Judge Daryl Loomis is all about the blood, so long as it's shoved into a casing and served with some mustard.
So you really like young blood?
Once upon a time, I would have had the patience to comfortably sit through something as shamelessly artsy as Sanguivorous and not only love it, but to spread it around to every person I knew, whether they would have wanted to see it or not. But that time was my late teens and early twenties, when experimental film was new and exciting to me and watching nothing happening on screen was still somehow an acceptable use of my time. While I am much more easily bored today, if a nearly silent, completely abstract, almost totally storyless Japanese experimental vampire movie sounds like a well-spent hour, I have just the thing.
A young woman, all of a sudden, starts coughing up blood. Her boyfriend, instead of, say, taking her to the hospital, he jokes with her about a Romanian vampire who moved to Japan to start a bloodline, which would one day awaken and start eating people. She's not amused, but she has a bigger problem to worry about: her growing thirst for her boyfriend's blood and a crazy old man in a speedo who keeps popping up.
Sanguivorous barely qualifies as a horror movie, but it uses the vampire term and there's a bit of blood, so I guess it counts. Really, it's a college-style art film, at about the same level of competence and accessibility. It isn't concerned with coherence, just imagery and, in that sense, it's just fine. Personally, I find that stuff especially boring these days and this doesn't really add anything new to the table, in horror or otherwise, but those into ridiculous abstractions should find something to hold onto.
The best part of it is its brevity, though it still feels much longer than its hour running time would suggest. In that hour, we get random jump cuts, flashbacks, a girl writhing around against a wall like she's in a Whitesnake video, and an old vampire (Ko Murobushi) resembling Nosferatu who performs in creepy Butoh dance. Those are the best parts by far, just out of its sheer strangeness, but the rest of it simply goes on too long with too little going on for me to care very much.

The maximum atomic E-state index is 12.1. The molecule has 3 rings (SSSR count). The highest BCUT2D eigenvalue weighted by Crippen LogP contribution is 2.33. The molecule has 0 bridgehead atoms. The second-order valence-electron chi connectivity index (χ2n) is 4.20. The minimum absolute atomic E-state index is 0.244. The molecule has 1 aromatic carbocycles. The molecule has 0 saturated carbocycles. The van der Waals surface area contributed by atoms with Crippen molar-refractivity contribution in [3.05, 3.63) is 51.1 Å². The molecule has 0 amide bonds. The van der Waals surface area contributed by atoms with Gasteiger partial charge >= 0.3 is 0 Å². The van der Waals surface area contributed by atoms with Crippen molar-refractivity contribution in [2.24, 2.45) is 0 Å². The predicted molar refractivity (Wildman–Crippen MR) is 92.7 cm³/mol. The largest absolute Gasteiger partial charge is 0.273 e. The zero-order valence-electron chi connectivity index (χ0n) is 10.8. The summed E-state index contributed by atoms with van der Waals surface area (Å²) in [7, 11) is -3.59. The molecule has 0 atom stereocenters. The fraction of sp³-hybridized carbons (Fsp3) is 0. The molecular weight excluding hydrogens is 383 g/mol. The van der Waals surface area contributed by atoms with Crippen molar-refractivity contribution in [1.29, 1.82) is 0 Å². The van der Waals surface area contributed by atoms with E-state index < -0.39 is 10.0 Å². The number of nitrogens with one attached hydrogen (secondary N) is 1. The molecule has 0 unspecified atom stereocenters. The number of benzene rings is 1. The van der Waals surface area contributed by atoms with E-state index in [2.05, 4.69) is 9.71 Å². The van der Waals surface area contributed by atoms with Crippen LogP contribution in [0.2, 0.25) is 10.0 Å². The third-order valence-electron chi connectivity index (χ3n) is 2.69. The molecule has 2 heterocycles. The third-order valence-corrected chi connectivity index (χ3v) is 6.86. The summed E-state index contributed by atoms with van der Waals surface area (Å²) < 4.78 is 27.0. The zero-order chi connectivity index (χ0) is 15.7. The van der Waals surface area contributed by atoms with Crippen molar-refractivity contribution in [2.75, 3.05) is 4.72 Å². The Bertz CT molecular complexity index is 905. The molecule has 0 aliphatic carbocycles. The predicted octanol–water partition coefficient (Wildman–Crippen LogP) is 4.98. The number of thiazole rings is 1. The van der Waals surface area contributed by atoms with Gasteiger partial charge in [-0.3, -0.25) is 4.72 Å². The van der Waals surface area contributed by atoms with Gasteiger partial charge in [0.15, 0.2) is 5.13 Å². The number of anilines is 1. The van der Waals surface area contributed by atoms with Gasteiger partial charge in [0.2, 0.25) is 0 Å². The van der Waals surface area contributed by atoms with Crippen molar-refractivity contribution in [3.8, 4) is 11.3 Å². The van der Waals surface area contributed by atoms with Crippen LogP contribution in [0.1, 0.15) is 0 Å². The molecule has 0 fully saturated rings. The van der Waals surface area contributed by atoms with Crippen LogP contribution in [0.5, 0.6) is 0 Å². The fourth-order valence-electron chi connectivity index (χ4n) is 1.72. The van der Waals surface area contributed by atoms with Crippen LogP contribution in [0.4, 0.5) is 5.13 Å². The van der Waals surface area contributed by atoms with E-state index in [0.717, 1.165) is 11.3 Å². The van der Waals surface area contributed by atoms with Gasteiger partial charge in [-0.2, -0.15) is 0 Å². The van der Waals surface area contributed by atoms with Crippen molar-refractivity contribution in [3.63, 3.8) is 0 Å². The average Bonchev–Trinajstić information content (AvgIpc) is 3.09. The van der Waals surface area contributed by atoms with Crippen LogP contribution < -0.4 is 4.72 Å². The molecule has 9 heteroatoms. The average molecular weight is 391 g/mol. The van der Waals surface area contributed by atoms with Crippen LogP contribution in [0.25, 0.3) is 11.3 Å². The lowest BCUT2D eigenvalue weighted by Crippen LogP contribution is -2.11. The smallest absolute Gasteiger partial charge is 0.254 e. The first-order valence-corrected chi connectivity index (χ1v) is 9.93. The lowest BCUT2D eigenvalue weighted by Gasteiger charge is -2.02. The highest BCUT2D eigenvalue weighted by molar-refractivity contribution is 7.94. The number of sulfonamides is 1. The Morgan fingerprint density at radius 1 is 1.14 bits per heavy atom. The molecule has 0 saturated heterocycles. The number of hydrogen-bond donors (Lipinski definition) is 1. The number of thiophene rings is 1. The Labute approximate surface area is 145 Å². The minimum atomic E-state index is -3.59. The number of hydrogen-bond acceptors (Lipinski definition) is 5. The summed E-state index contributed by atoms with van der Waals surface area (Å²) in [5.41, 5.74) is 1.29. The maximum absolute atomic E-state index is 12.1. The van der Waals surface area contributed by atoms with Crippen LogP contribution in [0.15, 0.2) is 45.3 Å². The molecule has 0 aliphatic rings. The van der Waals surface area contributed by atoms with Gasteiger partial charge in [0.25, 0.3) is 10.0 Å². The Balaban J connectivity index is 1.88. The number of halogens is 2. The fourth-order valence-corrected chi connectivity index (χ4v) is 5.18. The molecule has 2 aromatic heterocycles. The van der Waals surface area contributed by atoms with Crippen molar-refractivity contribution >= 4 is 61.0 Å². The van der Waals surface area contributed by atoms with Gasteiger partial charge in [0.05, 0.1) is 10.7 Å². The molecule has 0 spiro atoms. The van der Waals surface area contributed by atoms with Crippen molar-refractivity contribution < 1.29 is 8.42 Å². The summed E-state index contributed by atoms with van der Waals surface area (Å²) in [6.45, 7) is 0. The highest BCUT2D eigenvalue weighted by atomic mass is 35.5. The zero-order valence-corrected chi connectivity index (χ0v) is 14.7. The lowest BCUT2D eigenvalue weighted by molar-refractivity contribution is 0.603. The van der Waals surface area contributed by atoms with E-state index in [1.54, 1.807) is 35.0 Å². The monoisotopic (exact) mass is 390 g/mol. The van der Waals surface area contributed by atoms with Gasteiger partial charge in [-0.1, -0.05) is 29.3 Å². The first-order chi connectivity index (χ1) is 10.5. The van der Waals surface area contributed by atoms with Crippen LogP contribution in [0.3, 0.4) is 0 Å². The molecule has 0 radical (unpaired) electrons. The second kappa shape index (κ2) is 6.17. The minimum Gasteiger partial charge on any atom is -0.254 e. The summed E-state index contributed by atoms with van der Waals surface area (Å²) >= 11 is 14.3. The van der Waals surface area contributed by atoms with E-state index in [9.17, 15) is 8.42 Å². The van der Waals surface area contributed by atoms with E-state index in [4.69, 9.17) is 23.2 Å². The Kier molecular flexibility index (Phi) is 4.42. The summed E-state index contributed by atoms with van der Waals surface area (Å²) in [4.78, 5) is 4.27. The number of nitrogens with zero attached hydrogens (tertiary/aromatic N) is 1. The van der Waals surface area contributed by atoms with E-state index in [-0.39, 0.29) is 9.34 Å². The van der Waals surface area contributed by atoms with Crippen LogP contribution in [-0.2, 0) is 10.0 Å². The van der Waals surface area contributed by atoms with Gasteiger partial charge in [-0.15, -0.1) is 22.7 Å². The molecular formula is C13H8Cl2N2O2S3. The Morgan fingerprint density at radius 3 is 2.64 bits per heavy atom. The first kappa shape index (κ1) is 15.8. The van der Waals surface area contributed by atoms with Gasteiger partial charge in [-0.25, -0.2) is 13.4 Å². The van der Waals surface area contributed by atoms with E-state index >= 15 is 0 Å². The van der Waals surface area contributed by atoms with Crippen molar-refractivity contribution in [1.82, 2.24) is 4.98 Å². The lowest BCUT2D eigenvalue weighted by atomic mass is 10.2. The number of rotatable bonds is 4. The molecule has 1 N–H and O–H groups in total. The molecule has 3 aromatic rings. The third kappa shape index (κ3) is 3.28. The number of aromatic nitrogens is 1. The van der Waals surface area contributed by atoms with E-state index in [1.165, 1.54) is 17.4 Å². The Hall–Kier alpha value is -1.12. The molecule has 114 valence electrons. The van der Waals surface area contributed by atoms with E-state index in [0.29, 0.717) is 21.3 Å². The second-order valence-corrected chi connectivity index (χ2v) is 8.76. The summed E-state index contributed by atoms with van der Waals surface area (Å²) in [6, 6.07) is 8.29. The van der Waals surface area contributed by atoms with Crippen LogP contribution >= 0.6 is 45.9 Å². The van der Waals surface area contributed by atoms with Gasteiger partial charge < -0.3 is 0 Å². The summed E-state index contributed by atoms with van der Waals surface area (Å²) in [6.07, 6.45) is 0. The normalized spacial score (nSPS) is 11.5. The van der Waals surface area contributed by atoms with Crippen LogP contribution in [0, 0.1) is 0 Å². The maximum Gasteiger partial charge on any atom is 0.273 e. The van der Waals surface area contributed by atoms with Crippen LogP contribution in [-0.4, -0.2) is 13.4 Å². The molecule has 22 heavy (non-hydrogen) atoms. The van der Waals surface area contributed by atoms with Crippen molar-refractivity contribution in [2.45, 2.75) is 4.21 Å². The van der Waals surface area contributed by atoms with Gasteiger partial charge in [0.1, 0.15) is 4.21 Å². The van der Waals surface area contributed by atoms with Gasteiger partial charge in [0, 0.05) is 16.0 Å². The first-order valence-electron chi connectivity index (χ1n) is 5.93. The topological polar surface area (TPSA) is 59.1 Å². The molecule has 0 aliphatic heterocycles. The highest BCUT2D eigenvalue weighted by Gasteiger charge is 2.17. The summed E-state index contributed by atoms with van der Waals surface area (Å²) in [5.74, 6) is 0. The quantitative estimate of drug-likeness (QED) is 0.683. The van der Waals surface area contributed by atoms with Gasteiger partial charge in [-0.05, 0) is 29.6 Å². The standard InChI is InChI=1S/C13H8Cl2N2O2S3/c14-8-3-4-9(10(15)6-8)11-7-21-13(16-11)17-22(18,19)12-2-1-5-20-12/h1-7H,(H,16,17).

It's tough to evaluate a disc like this, but if you like the movie, you'll have no problem with MVD's release. The 1.78:1 image doesn't look great, with oversaturated reds and blues and black somewhat murky black levels, but that could just as easily be a directorial choice than any real issue with the transfer. The sound is nearly non-existent, but what's there is fine. The few lines of dialog sound average and the weird noises, while kind of irritating, sound perfectly fine. For extras, we get a short film that is similar in style to the feature and a ten minute making-of featurette.
Even though experiments like this are best left in the classroom, Sanguivorous will appeal only to the most adventurous of movie-goers, and that's okay. It doesn't need mass appeal to exist, or any appeal at all for that matter, but I don't have time for this kind of thing anymore. That's more my fault than the movies, but that doesn't mean I have to like it.
It is what it is which, at the very least, is not guilty.
Give us your feedback!
Scales of Justice
Studio: MVD Visual
• Short Film
Review content copyright © 2013 Daryl Loomis; Site design and review layout copyright © 2015 Verdict Partners LLC. All rights reserved.